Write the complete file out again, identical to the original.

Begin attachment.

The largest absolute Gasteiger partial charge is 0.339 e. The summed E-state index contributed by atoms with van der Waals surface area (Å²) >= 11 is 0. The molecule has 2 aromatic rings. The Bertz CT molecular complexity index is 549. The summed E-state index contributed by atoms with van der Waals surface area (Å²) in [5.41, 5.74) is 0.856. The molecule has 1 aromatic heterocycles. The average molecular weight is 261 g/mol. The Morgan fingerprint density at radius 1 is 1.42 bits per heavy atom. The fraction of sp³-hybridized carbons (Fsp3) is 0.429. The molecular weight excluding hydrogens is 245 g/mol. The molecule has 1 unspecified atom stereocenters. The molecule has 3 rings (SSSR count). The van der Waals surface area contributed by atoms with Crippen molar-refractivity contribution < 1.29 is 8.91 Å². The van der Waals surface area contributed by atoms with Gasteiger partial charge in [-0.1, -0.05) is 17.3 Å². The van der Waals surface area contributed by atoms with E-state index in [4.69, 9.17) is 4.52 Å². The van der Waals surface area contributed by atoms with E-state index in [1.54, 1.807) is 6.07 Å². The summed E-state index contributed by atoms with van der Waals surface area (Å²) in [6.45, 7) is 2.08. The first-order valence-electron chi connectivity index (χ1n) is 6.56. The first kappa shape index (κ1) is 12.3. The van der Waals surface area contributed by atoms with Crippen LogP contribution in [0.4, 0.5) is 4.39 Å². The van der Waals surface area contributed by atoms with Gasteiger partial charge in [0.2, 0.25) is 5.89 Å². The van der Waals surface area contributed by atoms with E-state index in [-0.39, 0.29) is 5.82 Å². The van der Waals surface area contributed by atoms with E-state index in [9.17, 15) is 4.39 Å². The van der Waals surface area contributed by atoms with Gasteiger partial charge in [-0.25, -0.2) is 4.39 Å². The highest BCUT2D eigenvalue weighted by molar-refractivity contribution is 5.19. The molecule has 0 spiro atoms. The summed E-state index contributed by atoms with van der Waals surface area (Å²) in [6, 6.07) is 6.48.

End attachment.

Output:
The largest absolute Gasteiger partial charge is 0.339 e. The summed E-state index contributed by atoms with van der Waals surface area (Å²) >= 11 is 0. The molecule has 2 aromatic rings. The Bertz CT molecular complexity index is 549. The summed E-state index contributed by atoms with van der Waals surface area (Å²) in [5.41, 5.74) is 0.856. The molecule has 1 aromatic heterocycles. The average molecular weight is 261 g/mol. The Morgan fingerprint density at radius 1 is 1.42 bits per heavy atom. The fraction of sp³-hybridized carbons (Fsp3) is 0.429. The molecular weight excluding hydrogens is 245 g/mol. The molecule has 1 unspecified atom stereocenters. The molecule has 3 rings (SSSR count). The van der Waals surface area contributed by atoms with Crippen molar-refractivity contribution < 1.29 is 8.91 Å². The van der Waals surface area contributed by atoms with Gasteiger partial charge in [-0.1, -0.05) is 17.3 Å². The van der Waals surface area contributed by atoms with E-state index in [4.69, 9.17) is 4.52 Å². The van der Waals surface area contributed by atoms with E-state index in [1.54, 1.807) is 6.07 Å². The summed E-state index contributed by atoms with van der Waals surface area (Å²) in [6.45, 7) is 2.08. The first-order valence-electron chi connectivity index (χ1n) is 6.56. The first kappa shape index (κ1) is 12.3. The van der Waals surface area contributed by atoms with Crippen LogP contribution in [0.4, 0.5) is 4.39 Å². The van der Waals surface area contributed by atoms with Gasteiger partial charge in [0.2, 0.25) is 5.89 Å². The van der Waals surface area contributed by atoms with E-state index in [-0.39, 0.29) is 5.82 Å². The van der Waals surface area contributed by atoms with E-state index in [9.17, 15) is 4.39 Å². The van der Waals surface area contributed by atoms with Gasteiger partial charge in [-0.25, -0.2) is 4.39 Å². The highest BCUT2D eigenvalue weighted by molar-refractivity contribution is 5.19. The molecule has 0 spiro atoms. The summed E-state index contributed by atoms with van der Waals surface area (Å²) in [6, 6.07) is 6.48.